Chelone Miller found dead
Chelone Miller, the younger brother of Olympic champion ski racer Bode Miller and a professional snowboarder who excelled in three disciplines, was found dead Sunday in his adopted hometown of Mammoth Lakes, Calif. He was 29. A close friend discovered Miller unresponsive in the van in which Miller lived, outside his friend's home, and the friend alerted authorities at 12:45 p.m. local time.
According to the Mono County Sheriff's Office, which confirmed Miller's death on Monday, the cause of death is unknown pending an autopsy. Foul play is not suspected. Miller had a history of seizures since being badly injured in a 2005 motorcycle crash that left him in a coma for 11 days. Miller was well-known in Mammoth Lakes for his versatile riding talent, free spirit and fearless approach to big mountains. He was one of the few pros who could hit big jumps, ride precipitous natural terrain, and compete with the best snowboardcross racers in the world.
"It is with deep sadness that we confirm the passing of my brother, Chelone Miller," Bode Miller said in a statement. "We greatly appreciate the outpouring of love and support we have received. Out of respect for our family's privacy, we have no further comment at this time."
According to friends in Mammoth Lakes, Miller -- affectionately known as "Chilly" -- played golf Friday and spent Saturday lapping the resort's terrain park. He had planned to fly to Alaska to compete in the Arctic Man race on Friday, an event that pairs snowmobilers with skiers and snowboarders who reach speeds in excess of 80 mph. "He was a very talented snowboarder and a great friend," said John Teller, a Mammoth-based skicross racer who won X Games gold in 2011.
"Chilly always struck me as one to do things his way," added Nate Holland, a seven-time X Games gold medalist who competed against Miller in snowboardcross. "He'd pop up here and there in his van as kind of a lone wolf, and throw down. He was a hard-charging snowboarder."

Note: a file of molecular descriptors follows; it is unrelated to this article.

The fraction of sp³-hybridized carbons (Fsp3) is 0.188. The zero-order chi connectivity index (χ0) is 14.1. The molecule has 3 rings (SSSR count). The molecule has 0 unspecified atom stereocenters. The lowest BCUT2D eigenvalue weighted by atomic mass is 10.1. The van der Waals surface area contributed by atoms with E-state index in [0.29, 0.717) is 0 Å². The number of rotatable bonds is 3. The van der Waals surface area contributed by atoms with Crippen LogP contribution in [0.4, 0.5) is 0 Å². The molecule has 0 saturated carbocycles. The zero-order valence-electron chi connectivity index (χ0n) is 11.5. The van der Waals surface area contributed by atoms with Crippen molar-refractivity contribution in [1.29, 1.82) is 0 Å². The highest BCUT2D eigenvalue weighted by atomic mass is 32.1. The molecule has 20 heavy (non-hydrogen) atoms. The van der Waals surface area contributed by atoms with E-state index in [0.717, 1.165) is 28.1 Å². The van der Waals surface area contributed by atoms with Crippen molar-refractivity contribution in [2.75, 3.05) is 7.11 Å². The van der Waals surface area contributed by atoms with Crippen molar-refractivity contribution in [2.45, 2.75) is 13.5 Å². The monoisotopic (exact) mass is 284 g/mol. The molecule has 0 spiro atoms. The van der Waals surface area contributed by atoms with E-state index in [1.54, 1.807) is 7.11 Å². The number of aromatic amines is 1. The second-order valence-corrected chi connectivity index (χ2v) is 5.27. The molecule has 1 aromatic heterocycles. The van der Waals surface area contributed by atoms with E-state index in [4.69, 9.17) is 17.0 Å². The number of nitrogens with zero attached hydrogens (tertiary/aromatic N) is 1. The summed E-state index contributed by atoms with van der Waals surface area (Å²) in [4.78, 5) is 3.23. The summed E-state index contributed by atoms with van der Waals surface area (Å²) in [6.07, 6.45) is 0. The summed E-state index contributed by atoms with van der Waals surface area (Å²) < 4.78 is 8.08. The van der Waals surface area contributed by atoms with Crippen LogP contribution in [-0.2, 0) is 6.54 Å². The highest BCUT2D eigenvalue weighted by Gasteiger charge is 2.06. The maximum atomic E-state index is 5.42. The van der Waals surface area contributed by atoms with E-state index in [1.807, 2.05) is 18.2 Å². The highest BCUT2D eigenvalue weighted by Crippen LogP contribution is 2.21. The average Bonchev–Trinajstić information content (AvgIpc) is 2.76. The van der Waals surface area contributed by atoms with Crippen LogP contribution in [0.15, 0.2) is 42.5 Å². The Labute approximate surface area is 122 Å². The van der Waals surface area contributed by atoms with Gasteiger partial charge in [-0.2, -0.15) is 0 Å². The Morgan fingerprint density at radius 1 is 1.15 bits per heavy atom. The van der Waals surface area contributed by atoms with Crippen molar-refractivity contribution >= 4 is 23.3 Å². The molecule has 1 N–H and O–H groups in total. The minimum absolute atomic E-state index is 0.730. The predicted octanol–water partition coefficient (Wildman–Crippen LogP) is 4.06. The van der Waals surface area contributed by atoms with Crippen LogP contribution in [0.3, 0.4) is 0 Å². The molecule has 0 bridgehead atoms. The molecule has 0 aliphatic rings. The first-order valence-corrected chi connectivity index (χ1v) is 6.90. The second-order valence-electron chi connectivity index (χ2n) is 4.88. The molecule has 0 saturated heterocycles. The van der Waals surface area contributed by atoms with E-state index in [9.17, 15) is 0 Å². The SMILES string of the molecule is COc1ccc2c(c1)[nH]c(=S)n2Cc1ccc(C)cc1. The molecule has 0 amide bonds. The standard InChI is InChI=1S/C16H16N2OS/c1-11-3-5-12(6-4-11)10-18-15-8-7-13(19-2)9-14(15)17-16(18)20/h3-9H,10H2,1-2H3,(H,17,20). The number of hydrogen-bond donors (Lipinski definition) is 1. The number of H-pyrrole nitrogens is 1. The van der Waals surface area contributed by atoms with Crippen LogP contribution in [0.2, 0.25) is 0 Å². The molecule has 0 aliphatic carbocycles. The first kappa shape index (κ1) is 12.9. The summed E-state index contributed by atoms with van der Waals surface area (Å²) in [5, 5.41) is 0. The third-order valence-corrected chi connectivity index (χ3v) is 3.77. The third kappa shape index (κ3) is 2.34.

Holland spoke from Alaska, where he was expecting to see Miller for the Arctic Man. Last year, Holland said, Miller suffered a seizure on the day of the event and was airlifted to a hospital. After stabilizing, Miller returned to the course and raced.
"I remember the organizer saying, 'If Chilly says he's racing, he's racing, and we're not going to finish this race until he gets back from the hospital,'" Holland recalled. Most recently, Miller had taken steps to qualify for the 2014 Olympics in snowboardcross. He finished fourth at last month's national championship in Utah, ahead of Holland and two-time Olympic gold medalist Seth Wescott. Miller also won the overall championship on the 2013 Rahlves Banzai Tour, clinching the title with a win at Sugar Bowl last month.
Born on the family's land in Easton, N.H., in August 1983, Chelone was one of four Miller children who grew up without running water or electricity. They used kerosene lanterns for light. "It was pretty much old-school livin'," he said in a 2010 Snowboarder Magazine interview. "I'm glad I had the opportunity to grow up that way."
Miller suffered a traumatic brain injury in the 2005 dirt-bike crash near his hometown and later said he lost his memory for an entire month. After recovering, he suffered his first seizure while riding a chairlift at Mammoth Mountain and fell 25 feet, landing on his back.
Miller finished 28th in Snowboarder X in his only X Games appearance in 2010. He also was an alternate for Slopestyle that year.